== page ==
Arts & Entertainment
1 min

Ultra-nationalist Russian homophobes gone wild

A new horror film from Blake Mawson has a dangerous secret, and needs your help

Sergei.

Pyotr.

Do your friends know you’re here?

No.

One evening, 16-year-old Pyotr leaves the company of his friends and rides out into the night on his scooter. He leaves the dilapidated Soviet-era tower blocks of the Cheryomushki district, heading to what he thinks will be a straightforward hookup with another guy. What he gets is very different.

Blake Mawson’s horror film Pyotr495 follows Pyotr as he is lured into the hands of three ultra-nationalist Russian homophobes. Mawson’s production company, Drive-In/Keep Out Productions Inc, is currently raising funds for post-production on the short film.

“The story is based on real attacks,” the Toronto-based filmmakers says. “It’s set in Moscow in 2014. It’s based on the bait attacks that have been happening against LGBT people in Russia.”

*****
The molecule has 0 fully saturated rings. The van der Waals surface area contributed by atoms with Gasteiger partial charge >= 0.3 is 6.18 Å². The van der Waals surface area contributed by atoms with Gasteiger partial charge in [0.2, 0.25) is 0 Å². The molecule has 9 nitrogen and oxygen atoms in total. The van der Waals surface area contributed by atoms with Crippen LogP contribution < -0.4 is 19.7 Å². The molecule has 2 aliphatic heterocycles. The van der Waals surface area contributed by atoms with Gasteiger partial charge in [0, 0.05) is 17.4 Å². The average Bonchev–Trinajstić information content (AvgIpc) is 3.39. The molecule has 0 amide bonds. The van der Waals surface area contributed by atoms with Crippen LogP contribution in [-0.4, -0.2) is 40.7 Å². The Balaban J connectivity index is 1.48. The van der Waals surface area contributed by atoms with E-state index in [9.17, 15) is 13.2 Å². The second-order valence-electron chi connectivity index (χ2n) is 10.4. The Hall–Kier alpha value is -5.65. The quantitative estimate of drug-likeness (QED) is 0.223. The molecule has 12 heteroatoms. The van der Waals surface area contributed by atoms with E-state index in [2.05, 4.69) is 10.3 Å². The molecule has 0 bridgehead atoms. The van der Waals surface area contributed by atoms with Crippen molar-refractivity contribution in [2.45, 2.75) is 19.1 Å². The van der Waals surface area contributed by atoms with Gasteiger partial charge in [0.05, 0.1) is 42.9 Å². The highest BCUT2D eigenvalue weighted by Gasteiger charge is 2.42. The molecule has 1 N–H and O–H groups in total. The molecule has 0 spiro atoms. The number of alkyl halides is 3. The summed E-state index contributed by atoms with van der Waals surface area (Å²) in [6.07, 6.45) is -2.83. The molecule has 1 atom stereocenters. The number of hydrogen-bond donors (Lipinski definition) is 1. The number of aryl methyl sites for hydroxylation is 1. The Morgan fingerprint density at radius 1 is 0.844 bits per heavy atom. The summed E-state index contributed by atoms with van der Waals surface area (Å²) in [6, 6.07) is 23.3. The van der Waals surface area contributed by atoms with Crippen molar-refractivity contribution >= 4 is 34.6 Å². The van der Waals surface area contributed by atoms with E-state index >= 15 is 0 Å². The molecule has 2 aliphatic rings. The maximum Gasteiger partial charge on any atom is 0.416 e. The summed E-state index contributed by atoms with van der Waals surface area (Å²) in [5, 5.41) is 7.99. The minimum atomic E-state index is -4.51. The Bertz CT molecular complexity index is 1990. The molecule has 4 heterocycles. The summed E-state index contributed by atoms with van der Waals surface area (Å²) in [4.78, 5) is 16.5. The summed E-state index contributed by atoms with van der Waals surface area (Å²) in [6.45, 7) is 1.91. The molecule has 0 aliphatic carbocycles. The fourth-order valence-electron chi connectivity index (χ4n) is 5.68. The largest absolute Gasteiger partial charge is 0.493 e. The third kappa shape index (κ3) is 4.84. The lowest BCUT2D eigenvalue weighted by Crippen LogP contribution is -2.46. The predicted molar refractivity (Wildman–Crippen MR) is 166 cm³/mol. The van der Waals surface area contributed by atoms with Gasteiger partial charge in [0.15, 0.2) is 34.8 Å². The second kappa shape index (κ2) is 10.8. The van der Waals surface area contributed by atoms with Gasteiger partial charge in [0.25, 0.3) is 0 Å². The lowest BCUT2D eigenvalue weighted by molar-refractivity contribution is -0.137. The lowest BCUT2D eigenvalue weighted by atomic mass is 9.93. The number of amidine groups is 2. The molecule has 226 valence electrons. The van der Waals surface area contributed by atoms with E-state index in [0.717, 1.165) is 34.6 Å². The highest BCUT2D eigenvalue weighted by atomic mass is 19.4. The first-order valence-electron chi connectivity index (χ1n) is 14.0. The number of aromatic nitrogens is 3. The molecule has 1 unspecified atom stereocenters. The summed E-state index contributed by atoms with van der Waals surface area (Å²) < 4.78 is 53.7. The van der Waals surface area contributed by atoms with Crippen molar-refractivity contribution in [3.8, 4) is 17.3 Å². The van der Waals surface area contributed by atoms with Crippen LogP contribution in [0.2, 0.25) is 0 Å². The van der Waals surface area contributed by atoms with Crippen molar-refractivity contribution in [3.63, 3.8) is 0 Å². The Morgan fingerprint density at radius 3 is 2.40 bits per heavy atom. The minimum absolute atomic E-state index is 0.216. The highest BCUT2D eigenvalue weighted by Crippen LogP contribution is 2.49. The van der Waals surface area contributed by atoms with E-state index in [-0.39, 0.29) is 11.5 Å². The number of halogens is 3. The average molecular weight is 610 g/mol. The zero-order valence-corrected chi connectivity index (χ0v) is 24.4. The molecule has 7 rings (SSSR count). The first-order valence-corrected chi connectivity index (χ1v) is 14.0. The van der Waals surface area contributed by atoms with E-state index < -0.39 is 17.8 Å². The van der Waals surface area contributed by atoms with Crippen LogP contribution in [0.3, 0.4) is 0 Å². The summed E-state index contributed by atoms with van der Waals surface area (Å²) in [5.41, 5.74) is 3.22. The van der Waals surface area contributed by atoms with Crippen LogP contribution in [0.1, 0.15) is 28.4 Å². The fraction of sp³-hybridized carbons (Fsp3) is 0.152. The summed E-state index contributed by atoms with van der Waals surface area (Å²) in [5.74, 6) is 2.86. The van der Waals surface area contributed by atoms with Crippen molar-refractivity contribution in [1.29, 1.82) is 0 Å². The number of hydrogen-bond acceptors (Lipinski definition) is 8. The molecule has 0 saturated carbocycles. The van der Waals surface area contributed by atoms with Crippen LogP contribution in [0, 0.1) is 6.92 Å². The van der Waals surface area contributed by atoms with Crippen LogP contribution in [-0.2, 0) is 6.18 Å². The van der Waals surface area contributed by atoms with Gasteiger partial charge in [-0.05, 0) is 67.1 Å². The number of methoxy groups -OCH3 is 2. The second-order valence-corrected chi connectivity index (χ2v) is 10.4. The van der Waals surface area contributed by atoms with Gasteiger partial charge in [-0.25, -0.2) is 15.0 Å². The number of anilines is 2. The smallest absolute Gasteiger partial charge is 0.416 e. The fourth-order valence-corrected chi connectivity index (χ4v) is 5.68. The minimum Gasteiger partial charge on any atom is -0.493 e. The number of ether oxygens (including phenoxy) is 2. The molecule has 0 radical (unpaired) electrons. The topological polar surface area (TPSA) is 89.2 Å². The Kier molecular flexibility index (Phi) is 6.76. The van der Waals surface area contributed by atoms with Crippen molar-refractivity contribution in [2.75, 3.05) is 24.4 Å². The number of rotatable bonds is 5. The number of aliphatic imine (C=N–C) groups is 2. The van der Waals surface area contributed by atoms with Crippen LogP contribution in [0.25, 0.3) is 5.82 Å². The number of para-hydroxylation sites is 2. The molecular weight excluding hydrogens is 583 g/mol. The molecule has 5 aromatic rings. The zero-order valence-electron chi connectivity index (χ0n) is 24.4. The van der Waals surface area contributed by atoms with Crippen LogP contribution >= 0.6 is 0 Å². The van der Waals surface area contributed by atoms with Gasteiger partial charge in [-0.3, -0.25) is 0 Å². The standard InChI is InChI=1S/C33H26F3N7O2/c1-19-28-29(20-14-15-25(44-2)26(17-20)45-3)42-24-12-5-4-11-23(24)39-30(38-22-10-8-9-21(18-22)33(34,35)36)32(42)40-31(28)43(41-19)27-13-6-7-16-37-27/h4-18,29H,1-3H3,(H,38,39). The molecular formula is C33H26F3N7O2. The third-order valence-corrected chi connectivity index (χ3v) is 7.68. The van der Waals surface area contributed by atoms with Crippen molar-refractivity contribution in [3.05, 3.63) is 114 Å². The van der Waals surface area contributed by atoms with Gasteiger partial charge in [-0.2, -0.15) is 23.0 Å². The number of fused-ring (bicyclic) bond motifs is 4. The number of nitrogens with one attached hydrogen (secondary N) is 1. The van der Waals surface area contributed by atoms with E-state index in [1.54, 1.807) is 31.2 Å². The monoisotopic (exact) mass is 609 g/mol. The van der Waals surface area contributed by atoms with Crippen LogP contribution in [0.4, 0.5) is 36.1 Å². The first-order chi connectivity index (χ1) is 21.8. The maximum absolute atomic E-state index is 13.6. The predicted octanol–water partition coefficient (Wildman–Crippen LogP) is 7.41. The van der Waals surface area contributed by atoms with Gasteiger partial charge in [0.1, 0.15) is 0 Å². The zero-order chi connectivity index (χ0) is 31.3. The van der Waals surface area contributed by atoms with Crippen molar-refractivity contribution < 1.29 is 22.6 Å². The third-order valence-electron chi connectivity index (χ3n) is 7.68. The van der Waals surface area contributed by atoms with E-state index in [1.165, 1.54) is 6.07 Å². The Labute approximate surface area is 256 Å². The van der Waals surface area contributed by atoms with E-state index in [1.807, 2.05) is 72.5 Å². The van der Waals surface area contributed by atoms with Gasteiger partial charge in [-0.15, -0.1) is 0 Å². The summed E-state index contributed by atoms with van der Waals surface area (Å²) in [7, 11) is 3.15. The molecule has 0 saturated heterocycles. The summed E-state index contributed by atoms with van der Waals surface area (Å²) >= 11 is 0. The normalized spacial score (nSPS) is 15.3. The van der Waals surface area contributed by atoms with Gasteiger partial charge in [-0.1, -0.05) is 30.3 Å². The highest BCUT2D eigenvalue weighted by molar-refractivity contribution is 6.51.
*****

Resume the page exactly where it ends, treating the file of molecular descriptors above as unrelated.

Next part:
When Russia passed its propaganda law in 2013, it served as encouragement for those who wanted to bring violence against LGBT people. Mawson was particularly affected by the stomach-turning videos that started making the rounds on the internet at that time.

Homophobes trolled apps and websites, trying to convince people to meet up for sex. Their victims would arrive to find an angry, sadistic group of men and women and would be beaten and tortured. One of the homophobes would record a gloating video of the events.

Fueled by sadness and anger, Mawson wrote a film where this scenario plays out differently. When Pyotr arrives for his appointed rendezvous at a posh apartment, and his attackers reveal themselves, he turns out not to be such an easy target — he has a dangerous secret.

A potentially supernatural secret that Mawson is eager to keep for Pyotr. “I love a good twist,” he says. “I don’t want to reveal the entire story, but I will say: what if we weren’t all victims? What if what makes us different is ultimately what saves us?”

(pyotr495.com)